From Iceland — Musicians Can Forbid Radio Stations From Playing Their Songs

Musicians Can Forbid Radio Stations From Playing Their Songs

Published September 23, 2015

Andie Sophia Fontaine
Photo by
Grapevine Archives

Musicians do have the legal right to forbid select radio stations from playing their music, and the channels to do so are relatively straightforward.

As reported, both the band Ljótu Hálfvitarnir and legendary singer-songwriter Bubbi Morthens have publicly announced that they forbid radio station Útvarp Saga from playing any more of their songs, including songs they may write in the future. This ban is to stay in effect “for as long as Útvarp Saga continues to sow prejudice and hatred” towards Muslims, asylum seekers, homosexuals and assorted foreigners.

Both statements were made publicly and in no uncertain terms, but the legal process for making such a ban official takes more than a Facebook post.

Guðrún Björk Bjarnadóttir, the managing director of The Performing Rights Society of Iceland (STEF), told RÚV that musicians do have the legal right to forbid select stations from playing their music. In order to make it official, though, the process needs to be handled in one of two ways: either musicians tell STEF to tell a select station to stop playing their music, or the musician can contact the station directly. In either case, 30 days notice must be given before the ban can take effect.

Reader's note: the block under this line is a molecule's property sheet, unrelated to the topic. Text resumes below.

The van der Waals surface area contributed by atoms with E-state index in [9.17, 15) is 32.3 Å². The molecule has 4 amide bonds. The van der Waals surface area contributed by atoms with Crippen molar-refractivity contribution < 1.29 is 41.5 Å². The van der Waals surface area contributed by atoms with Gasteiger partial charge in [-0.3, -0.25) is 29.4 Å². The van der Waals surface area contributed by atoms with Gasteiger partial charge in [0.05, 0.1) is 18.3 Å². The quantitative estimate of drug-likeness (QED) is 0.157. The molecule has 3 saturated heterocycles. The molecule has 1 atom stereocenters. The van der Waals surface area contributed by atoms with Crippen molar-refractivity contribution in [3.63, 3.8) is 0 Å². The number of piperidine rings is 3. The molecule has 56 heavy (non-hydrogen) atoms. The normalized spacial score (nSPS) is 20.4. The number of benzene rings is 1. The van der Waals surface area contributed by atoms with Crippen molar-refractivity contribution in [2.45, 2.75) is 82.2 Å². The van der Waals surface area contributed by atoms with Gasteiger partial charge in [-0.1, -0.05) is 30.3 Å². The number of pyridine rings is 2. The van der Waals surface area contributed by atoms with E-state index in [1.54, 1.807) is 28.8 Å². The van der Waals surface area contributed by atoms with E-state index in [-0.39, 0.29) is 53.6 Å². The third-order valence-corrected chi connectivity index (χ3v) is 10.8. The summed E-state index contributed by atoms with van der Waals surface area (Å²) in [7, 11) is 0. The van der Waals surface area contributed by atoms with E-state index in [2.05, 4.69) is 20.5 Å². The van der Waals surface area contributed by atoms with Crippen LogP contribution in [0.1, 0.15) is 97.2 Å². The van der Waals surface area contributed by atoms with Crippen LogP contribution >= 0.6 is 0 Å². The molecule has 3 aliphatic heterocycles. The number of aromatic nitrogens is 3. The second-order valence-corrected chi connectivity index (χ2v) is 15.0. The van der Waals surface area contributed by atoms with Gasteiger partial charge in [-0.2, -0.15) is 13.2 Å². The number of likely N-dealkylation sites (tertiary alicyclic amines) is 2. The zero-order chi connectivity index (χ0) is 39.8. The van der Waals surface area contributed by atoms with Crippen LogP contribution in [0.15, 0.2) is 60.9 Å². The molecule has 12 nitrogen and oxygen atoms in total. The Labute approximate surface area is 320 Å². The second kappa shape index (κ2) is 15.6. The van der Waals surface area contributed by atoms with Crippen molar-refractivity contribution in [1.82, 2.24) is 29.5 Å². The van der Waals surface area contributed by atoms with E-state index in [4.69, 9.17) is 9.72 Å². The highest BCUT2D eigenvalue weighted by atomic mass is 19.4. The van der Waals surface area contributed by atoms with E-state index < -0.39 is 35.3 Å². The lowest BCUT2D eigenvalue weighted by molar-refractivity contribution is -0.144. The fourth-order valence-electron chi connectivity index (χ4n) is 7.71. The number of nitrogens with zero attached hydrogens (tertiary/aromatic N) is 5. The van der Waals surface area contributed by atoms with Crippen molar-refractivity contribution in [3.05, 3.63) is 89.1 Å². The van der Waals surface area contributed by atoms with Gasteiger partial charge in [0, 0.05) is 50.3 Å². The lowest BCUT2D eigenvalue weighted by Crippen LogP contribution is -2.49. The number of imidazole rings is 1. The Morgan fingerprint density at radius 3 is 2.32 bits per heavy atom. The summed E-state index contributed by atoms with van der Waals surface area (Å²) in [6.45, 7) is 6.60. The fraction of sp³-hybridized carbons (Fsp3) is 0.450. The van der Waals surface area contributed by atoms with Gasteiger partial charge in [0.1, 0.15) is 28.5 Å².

The backlash against Útvarp Saga comes in the wake of a recent online poll Útvarp Saga posted on their website, which asked respondents if they trusted Muslims. For the record, the majority of respondents – 51.2% – said that they did.

This is also not the first time Útvarp Saga has made Muslims the focus of their attention. Last March, one of Útvarp Saga’s hosts, Arnþrúður Karlsdóttir, posted a photo of herself to the station’s Facebook page, dressed in what looked like a burqa (but was in fact a ski mask and a black top), along with the question, “Will radio people of the future look like this?”

Last week, she told the radio show Harmageddon that members of ISIS were directly connected to Muslim organisations in Iceland, although she provided no evidence whatsoever to back up the claim.

The show has been accused of more generalised xenophobia as well, as they repeatedly call immigrants under suspicion as having a negative effect on Iceland’s economy and culture.

For her part, Arnþrúður is not too concerned, saying that Ljótu Hálfvitarnir (which means “The Ugly Idiots”), have “lived up to their name”, and that the backlash is “nothing more than the suppression of opinion”.

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